Comment by Don McCanne, March 10, 2016
Although today’s message does not seem appropriate for this forum since it is political and our agenda is on policy, actually it is apropos since it represents a disagreement over single payer policy, even though framed as a political debate.
Of the three candidates for the presidential nomination who have mentioned single payer, Donald Trump has recently clarified his stance by releasing a health reform proposal that made no mention of single payer. So the debate over single payer is really between the two remaining Democratic candidates - Hillary Clinton and Bernie Sanders.
In this election season, single payer is a political issue. Bernie Sanders is the first leading presidential candidate to support a bona fide single payer Medicare for all. Hillary Clinton continues to support private health plans in a multi-payer system, originally as her managed competition model 25 years ago, and now as incremental expansion of the Affordable Care Act. She opposes single payer since it would eliminate the private insurers.
The politics have been somewhat bizarre. The Republicans have not had to take a high profile position against single payer since many in the progressive community have done their work for them. Although often presented as policy arguments, the substance of the opposing arguments by these progressives has been political. We can only speculate that their reasons have more to do with their support of a particular political candidate than they do with their position on single payer. In fact, the leading analysis being used to oppose single payer was written by an academic who has authored other single payer proposals. Fortunately, many others in the progressive community have stood up to insist that single payer be accurately portrayed.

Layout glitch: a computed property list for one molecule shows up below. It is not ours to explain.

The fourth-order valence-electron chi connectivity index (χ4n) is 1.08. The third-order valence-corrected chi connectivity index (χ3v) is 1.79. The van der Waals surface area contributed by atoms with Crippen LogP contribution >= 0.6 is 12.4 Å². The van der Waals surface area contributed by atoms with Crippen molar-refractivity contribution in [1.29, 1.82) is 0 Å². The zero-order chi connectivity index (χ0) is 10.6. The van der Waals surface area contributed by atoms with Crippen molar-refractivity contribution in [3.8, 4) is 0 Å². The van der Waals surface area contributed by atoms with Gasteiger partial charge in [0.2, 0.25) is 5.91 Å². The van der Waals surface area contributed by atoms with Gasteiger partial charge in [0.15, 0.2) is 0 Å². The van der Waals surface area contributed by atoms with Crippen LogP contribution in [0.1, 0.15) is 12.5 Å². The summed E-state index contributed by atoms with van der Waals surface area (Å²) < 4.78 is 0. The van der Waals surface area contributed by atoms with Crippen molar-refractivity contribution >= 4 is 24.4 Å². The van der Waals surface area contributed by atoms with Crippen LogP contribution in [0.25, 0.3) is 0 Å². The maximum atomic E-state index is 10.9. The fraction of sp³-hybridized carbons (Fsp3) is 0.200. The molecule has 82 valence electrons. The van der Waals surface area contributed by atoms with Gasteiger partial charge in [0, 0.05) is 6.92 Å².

Instead of trying to wade through the proxy arguments of these outside experts, it would be better to listen to the words of the two candidates themselves. What did they have to say in last night’s debate?
Sanders reiterated his views on a truly universal Medicare for all, whereas Clinton reiterated her views on rejecting single payer and building on the Affordable Care Act which she mentions has us at 90 percent coverage. These are policy issues.
When you look at their respective plans (links above), you can see that, from a policy perspective, Sanders’ proposal automatically covers everyone, whereas Clinton’s proposals barely nudge us in that direction but cannot come close to universal coverage. In addition, Sanders points out that the current private insurance products frequently do not meet the needs of those insured because of the exposure to high out-of-pocket costs. Again, regardless of the politics, these are fundamental policy issues that often determine whether or not people will receive the health care that they need.
We’ll continue to speak out on policy and leave it to others to get the politics right.
Physicians for a National Health Program (PNHP) is a nonpartisan educational organization. It neither supports nor opposes any candidates for public office.